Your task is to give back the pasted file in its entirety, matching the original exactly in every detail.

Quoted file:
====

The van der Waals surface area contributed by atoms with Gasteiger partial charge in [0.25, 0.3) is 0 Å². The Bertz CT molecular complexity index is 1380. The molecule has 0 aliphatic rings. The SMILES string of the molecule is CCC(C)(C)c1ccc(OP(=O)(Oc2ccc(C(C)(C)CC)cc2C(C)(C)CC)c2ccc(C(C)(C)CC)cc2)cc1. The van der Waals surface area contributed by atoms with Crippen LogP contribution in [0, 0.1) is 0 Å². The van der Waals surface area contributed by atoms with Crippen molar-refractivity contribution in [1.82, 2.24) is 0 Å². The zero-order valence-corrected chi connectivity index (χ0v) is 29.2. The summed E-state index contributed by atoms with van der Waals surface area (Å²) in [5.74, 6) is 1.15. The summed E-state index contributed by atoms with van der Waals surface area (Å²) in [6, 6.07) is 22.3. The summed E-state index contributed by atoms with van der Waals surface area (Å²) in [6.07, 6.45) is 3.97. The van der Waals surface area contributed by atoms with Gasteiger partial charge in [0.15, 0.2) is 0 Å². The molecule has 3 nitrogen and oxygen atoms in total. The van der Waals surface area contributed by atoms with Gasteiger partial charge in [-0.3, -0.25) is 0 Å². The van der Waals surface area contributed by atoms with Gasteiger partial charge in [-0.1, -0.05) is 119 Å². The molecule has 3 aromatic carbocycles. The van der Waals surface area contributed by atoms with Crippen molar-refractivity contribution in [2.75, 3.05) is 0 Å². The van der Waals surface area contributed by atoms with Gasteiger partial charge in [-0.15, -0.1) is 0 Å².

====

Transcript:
The van der Waals surface area contributed by atoms with Gasteiger partial charge in [0.25, 0.3) is 0 Å². The Bertz CT molecular complexity index is 1380. The molecule has 0 aliphatic rings. The SMILES string of the molecule is CCC(C)(C)c1ccc(OP(=O)(Oc2ccc(C(C)(C)CC)cc2C(C)(C)CC)c2ccc(C(C)(C)CC)cc2)cc1. The van der Waals surface area contributed by atoms with Crippen LogP contribution in [0, 0.1) is 0 Å². The van der Waals surface area contributed by atoms with Crippen molar-refractivity contribution in [1.82, 2.24) is 0 Å². The zero-order valence-corrected chi connectivity index (χ0v) is 29.2. The summed E-state index contributed by atoms with van der Waals surface area (Å²) in [5.74, 6) is 1.15. The summed E-state index contributed by atoms with van der Waals surface area (Å²) in [6, 6.07) is 22.3. The summed E-state index contributed by atoms with van der Waals surface area (Å²) in [6.07, 6.45) is 3.97. The van der Waals surface area contributed by atoms with Gasteiger partial charge in [0.15, 0.2) is 0 Å². The molecule has 3 nitrogen and oxygen atoms in total. The van der Waals surface area contributed by atoms with Gasteiger partial charge in [-0.3, -0.25) is 0 Å². The van der Waals surface area contributed by atoms with Gasteiger partial charge in [-0.1, -0.05) is 119 Å². The molecule has 3 aromatic carbocycles. The van der Waals surface area contributed by atoms with Crippen molar-refractivity contribution in [2.75, 3.05) is 0 Å². The van der Waals surface area contributed by atoms with Gasteiger partial charge in [-0.15, -0.1) is 0 Å².